Dengue fever returns to U.S.

After a 65-year absence, dengue fever has returned to the United States, according to a report by

Officials with the U.S Centers for Disease Control and Prevention announced last week that the mosquito-borne virus has been identified in 28 people from Key West.

Christopher Gregory, of the CDC’s dengue branch in San Juan, Puerto Rico, told that the 28 confirmed cases, after such a prolonged absence in the U.S., are a cause for concern.

“We don’t know for sure that this hasn’t happened before without being noticed,” Gregory told “It could be the tip of the iceberg.”

Gregory noted that cases resolve themselves after flu-like symptoms, adding that there are several explanations for the sudden and dramatic rise in cases.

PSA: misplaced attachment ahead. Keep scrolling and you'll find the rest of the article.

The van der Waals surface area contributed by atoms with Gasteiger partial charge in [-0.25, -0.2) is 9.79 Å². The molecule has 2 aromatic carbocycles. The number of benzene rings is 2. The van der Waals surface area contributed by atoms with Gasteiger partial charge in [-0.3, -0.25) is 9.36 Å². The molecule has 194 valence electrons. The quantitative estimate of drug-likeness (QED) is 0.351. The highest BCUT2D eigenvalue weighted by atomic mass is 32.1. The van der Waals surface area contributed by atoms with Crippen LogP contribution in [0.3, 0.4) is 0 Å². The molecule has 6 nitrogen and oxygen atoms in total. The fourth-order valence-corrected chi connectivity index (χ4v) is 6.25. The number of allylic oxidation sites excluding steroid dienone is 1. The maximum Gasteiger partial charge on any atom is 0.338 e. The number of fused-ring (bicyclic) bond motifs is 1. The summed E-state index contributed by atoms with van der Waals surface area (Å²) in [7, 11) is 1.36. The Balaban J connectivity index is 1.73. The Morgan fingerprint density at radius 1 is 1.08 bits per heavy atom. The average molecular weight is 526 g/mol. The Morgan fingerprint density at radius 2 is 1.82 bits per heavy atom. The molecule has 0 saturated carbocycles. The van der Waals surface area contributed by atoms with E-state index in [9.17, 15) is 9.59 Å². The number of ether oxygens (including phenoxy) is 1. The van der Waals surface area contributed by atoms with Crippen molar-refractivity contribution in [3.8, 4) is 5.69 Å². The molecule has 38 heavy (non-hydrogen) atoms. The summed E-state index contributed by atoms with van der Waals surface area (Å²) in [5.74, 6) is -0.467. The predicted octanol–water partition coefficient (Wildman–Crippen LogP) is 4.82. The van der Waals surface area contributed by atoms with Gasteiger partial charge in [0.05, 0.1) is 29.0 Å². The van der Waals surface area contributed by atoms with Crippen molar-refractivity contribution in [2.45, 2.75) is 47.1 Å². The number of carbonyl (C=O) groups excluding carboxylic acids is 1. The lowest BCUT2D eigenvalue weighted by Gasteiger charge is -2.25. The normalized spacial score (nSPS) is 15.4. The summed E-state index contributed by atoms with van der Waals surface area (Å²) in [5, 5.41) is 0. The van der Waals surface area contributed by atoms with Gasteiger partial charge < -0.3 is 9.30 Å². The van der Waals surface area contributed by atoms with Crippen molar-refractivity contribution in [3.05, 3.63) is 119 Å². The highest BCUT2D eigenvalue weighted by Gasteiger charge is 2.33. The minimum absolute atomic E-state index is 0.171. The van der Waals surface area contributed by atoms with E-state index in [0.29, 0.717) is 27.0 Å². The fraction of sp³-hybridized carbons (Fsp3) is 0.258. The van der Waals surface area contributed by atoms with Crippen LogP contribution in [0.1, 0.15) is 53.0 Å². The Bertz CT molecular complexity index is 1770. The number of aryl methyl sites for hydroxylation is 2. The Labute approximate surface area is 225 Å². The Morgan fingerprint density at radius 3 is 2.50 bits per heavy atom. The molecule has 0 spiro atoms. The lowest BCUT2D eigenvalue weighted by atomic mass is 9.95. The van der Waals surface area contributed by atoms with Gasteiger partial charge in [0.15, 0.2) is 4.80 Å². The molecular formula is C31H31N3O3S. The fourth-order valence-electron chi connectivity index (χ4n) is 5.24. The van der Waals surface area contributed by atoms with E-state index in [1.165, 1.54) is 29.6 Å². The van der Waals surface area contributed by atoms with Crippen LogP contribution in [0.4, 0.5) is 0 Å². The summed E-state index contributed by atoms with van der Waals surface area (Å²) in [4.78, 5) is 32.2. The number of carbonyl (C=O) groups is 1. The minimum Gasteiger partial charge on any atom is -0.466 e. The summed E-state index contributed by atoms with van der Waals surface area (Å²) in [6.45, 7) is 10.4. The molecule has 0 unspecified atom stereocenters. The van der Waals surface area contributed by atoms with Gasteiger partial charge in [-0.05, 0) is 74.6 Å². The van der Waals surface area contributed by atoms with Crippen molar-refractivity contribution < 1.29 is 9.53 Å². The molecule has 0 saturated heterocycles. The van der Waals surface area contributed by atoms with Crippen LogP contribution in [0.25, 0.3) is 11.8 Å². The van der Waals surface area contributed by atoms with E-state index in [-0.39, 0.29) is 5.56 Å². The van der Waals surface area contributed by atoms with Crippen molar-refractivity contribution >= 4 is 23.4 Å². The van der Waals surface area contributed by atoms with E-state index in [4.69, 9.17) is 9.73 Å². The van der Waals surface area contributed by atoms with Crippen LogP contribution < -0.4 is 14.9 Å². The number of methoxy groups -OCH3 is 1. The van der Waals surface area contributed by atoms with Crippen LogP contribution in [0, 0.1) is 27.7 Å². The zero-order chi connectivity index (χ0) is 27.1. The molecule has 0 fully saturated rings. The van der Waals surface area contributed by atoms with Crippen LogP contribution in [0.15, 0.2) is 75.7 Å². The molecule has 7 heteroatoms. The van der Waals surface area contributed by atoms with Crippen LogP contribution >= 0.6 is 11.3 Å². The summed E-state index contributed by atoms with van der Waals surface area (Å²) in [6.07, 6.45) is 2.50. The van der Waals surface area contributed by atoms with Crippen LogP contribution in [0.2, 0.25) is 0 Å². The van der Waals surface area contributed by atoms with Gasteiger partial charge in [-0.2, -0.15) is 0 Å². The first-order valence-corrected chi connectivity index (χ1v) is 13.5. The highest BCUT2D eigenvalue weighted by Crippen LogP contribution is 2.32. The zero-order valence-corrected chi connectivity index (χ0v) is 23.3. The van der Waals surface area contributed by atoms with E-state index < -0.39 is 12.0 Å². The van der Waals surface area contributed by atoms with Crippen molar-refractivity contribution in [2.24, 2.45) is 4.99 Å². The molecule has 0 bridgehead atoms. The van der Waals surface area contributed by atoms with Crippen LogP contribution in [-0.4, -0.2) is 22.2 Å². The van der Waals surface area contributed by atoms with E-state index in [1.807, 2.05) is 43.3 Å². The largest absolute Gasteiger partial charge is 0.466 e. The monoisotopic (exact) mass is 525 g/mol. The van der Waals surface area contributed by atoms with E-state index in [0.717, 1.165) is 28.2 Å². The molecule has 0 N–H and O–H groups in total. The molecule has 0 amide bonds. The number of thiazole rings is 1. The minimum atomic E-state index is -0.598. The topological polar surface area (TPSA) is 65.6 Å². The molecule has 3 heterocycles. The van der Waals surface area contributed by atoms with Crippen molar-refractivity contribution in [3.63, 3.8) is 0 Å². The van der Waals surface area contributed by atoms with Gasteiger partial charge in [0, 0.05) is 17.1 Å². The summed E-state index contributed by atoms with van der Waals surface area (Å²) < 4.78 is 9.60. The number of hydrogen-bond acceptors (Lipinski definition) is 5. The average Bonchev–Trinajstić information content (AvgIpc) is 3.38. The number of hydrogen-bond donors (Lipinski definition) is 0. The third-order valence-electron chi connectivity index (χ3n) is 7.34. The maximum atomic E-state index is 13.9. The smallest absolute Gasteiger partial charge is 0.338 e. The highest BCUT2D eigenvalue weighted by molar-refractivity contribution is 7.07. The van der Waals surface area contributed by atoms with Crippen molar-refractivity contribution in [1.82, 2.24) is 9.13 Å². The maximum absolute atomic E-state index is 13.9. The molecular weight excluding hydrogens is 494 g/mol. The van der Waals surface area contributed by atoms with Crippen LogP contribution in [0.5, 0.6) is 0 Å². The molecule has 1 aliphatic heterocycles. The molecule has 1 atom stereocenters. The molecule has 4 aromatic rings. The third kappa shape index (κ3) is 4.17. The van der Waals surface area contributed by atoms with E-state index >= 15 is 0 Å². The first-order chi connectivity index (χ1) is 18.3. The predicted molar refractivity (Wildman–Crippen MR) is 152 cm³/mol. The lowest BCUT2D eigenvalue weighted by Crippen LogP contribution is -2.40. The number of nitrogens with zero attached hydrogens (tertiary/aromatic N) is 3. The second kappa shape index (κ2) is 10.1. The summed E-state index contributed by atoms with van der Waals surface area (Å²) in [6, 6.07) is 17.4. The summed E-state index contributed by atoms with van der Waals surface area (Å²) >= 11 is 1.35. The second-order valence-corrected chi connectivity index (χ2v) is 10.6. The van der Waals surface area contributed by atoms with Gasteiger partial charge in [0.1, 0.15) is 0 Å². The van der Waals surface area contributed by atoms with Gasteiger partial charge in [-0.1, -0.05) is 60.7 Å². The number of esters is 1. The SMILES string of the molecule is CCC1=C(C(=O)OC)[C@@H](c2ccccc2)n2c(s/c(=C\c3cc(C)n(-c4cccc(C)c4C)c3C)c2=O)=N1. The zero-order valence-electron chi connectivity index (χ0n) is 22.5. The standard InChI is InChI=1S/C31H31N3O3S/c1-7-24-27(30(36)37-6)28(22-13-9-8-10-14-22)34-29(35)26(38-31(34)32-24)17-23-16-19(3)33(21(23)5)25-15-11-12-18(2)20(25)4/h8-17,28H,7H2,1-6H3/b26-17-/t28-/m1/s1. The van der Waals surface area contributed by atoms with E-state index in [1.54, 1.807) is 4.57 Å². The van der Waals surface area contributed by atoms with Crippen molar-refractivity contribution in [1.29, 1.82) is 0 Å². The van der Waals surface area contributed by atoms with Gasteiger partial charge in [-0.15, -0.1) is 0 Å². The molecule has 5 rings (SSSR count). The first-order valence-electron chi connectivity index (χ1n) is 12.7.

One theory, he said, is that there has been a significant rise in travel between the U.S. and the Caribbean and South and Central America –  areas that have collectively seen around five million cases of dengue between 2000 and 2007. Another theory, Gregory told, is that infected mosquitoes may be migrating northward due to global warming.

Dan Epstein, of the Pan American Health Organization, told that he is concerned that the above theories could potentially could lead to outbreaks of dengue haemorrhagic fever, the most lethal form of the disease, which is present in South America.

Gregory said he is more concerned about the possible spread of chikungunya, an incurable mosquito-borne virus that causes debilitating, arthritis-like symptoms.